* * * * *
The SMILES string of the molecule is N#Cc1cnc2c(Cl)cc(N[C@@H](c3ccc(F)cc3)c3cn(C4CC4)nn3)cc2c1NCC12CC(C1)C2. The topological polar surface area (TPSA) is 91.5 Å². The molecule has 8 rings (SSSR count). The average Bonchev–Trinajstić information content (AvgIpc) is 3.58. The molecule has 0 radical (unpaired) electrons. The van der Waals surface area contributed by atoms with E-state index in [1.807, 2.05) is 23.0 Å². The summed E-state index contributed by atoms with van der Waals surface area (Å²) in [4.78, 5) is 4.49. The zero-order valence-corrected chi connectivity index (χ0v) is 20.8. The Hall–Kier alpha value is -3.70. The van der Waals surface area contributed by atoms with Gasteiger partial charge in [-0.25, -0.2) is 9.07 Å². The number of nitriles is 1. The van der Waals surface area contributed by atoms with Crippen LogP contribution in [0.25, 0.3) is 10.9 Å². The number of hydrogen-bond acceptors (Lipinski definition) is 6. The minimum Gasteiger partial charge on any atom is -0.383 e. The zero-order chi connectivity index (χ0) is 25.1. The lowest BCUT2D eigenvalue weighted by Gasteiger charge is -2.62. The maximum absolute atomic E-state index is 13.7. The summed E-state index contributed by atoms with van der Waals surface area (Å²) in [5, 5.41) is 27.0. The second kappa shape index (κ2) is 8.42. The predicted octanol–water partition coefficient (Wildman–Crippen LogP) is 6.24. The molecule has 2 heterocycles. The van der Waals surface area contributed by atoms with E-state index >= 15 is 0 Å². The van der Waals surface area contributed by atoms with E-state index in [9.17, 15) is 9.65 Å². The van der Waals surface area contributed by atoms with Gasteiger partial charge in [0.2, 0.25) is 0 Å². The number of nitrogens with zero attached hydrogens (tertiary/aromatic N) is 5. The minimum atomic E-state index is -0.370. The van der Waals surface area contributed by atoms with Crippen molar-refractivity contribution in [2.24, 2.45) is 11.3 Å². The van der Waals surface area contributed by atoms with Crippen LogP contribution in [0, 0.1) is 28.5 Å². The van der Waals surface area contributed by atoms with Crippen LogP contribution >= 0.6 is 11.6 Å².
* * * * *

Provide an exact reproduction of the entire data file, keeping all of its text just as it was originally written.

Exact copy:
The SMILES string of the molecule is N#Cc1cnc2c(Cl)cc(N[C@@H](c3ccc(F)cc3)c3cn(C4CC4)nn3)cc2c1NCC12CC(C1)C2. The topological polar surface area (TPSA) is 91.5 Å². The molecule has 8 rings (SSSR count). The average Bonchev–Trinajstić information content (AvgIpc) is 3.58. The molecule has 0 radical (unpaired) electrons. The van der Waals surface area contributed by atoms with E-state index in [1.807, 2.05) is 23.0 Å². The summed E-state index contributed by atoms with van der Waals surface area (Å²) in [4.78, 5) is 4.49. The zero-order valence-corrected chi connectivity index (χ0v) is 20.8. The Hall–Kier alpha value is -3.70. The van der Waals surface area contributed by atoms with Gasteiger partial charge in [-0.25, -0.2) is 9.07 Å². The number of nitriles is 1. The van der Waals surface area contributed by atoms with Crippen LogP contribution in [0.25, 0.3) is 10.9 Å². The number of hydrogen-bond acceptors (Lipinski definition) is 6. The minimum Gasteiger partial charge on any atom is -0.383 e. The zero-order chi connectivity index (χ0) is 25.1. The lowest BCUT2D eigenvalue weighted by Gasteiger charge is -2.62. The maximum absolute atomic E-state index is 13.7. The summed E-state index contributed by atoms with van der Waals surface area (Å²) in [5, 5.41) is 27.0. The second kappa shape index (κ2) is 8.42. The predicted octanol–water partition coefficient (Wildman–Crippen LogP) is 6.24. The molecule has 2 heterocycles. The van der Waals surface area contributed by atoms with E-state index >= 15 is 0 Å². The van der Waals surface area contributed by atoms with E-state index in [9.17, 15) is 9.65 Å². The van der Waals surface area contributed by atoms with Gasteiger partial charge in [0.2, 0.25) is 0 Å². The number of nitrogens with zero attached hydrogens (tertiary/aromatic N) is 5. The minimum atomic E-state index is -0.370. The van der Waals surface area contributed by atoms with Crippen molar-refractivity contribution in [2.24, 2.45) is 11.3 Å². The van der Waals surface area contributed by atoms with Crippen LogP contribution in [0, 0.1) is 28.5 Å². The van der Waals surface area contributed by atoms with Crippen LogP contribution >= 0.6 is 11.6 Å².